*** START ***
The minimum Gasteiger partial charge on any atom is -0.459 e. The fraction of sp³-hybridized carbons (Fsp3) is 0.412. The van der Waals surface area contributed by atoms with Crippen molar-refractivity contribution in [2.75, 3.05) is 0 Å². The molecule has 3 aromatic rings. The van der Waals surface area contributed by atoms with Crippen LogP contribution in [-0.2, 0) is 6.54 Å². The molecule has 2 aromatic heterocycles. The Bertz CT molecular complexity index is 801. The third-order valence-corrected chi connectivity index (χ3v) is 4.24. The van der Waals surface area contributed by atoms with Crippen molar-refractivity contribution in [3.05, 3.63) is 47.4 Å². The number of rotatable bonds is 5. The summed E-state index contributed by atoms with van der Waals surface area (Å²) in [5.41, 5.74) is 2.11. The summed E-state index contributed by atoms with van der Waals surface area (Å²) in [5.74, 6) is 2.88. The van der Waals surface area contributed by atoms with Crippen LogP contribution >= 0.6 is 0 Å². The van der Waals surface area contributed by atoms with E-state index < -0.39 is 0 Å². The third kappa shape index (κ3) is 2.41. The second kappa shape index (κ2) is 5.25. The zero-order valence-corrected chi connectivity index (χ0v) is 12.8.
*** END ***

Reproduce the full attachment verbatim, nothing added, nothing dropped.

The minimum Gasteiger partial charge on any atom is -0.459 e. The fraction of sp³-hybridized carbons (Fsp3) is 0.412. The van der Waals surface area contributed by atoms with Crippen molar-refractivity contribution in [2.75, 3.05) is 0 Å². The molecule has 3 aromatic rings. The van der Waals surface area contributed by atoms with Crippen LogP contribution in [-0.2, 0) is 6.54 Å². The molecule has 2 aromatic heterocycles. The Bertz CT molecular complexity index is 801. The third-order valence-corrected chi connectivity index (χ3v) is 4.24. The van der Waals surface area contributed by atoms with Crippen molar-refractivity contribution in [3.05, 3.63) is 47.4 Å². The number of rotatable bonds is 5. The summed E-state index contributed by atoms with van der Waals surface area (Å²) in [5.41, 5.74) is 2.11. The summed E-state index contributed by atoms with van der Waals surface area (Å²) in [5.74, 6) is 2.88. The van der Waals surface area contributed by atoms with Crippen LogP contribution >= 0.6 is 0 Å². The van der Waals surface area contributed by atoms with E-state index < -0.39 is 0 Å². The third kappa shape index (κ3) is 2.41. The second kappa shape index (κ2) is 5.25. The zero-order valence-corrected chi connectivity index (χ0v) is 12.8.